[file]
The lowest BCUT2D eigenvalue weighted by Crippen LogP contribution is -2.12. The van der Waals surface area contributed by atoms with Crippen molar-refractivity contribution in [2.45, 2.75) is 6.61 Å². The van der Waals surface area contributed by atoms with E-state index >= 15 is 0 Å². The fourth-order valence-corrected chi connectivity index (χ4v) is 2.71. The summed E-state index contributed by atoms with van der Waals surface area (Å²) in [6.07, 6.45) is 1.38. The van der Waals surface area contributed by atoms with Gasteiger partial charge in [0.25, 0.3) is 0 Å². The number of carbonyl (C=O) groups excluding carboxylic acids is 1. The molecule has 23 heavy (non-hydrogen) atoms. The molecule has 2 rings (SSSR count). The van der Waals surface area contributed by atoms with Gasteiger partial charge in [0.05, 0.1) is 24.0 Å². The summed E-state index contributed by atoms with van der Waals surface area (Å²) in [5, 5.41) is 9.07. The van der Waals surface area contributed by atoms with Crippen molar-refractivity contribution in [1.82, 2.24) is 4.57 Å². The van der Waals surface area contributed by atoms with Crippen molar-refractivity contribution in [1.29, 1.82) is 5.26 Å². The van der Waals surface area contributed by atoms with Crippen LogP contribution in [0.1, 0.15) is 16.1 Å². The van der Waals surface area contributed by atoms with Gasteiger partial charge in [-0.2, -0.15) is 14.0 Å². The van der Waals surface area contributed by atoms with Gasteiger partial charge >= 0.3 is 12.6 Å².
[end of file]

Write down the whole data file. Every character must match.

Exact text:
The lowest BCUT2D eigenvalue weighted by Crippen LogP contribution is -2.12. The van der Waals surface area contributed by atoms with Crippen molar-refractivity contribution in [2.45, 2.75) is 6.61 Å². The van der Waals surface area contributed by atoms with E-state index >= 15 is 0 Å². The fourth-order valence-corrected chi connectivity index (χ4v) is 2.71. The summed E-state index contributed by atoms with van der Waals surface area (Å²) in [6.07, 6.45) is 1.38. The van der Waals surface area contributed by atoms with Gasteiger partial charge in [0.25, 0.3) is 0 Å². The number of carbonyl (C=O) groups excluding carboxylic acids is 1. The molecule has 23 heavy (non-hydrogen) atoms. The molecule has 2 rings (SSSR count). The van der Waals surface area contributed by atoms with Gasteiger partial charge in [0.05, 0.1) is 24.0 Å². The summed E-state index contributed by atoms with van der Waals surface area (Å²) in [5, 5.41) is 9.07. The van der Waals surface area contributed by atoms with Crippen molar-refractivity contribution in [1.82, 2.24) is 4.57 Å². The van der Waals surface area contributed by atoms with Crippen molar-refractivity contribution in [1.29, 1.82) is 5.26 Å². The van der Waals surface area contributed by atoms with Crippen LogP contribution in [0.1, 0.15) is 16.1 Å². The van der Waals surface area contributed by atoms with Gasteiger partial charge in [-0.2, -0.15) is 14.0 Å². The van der Waals surface area contributed by atoms with Gasteiger partial charge >= 0.3 is 12.6 Å².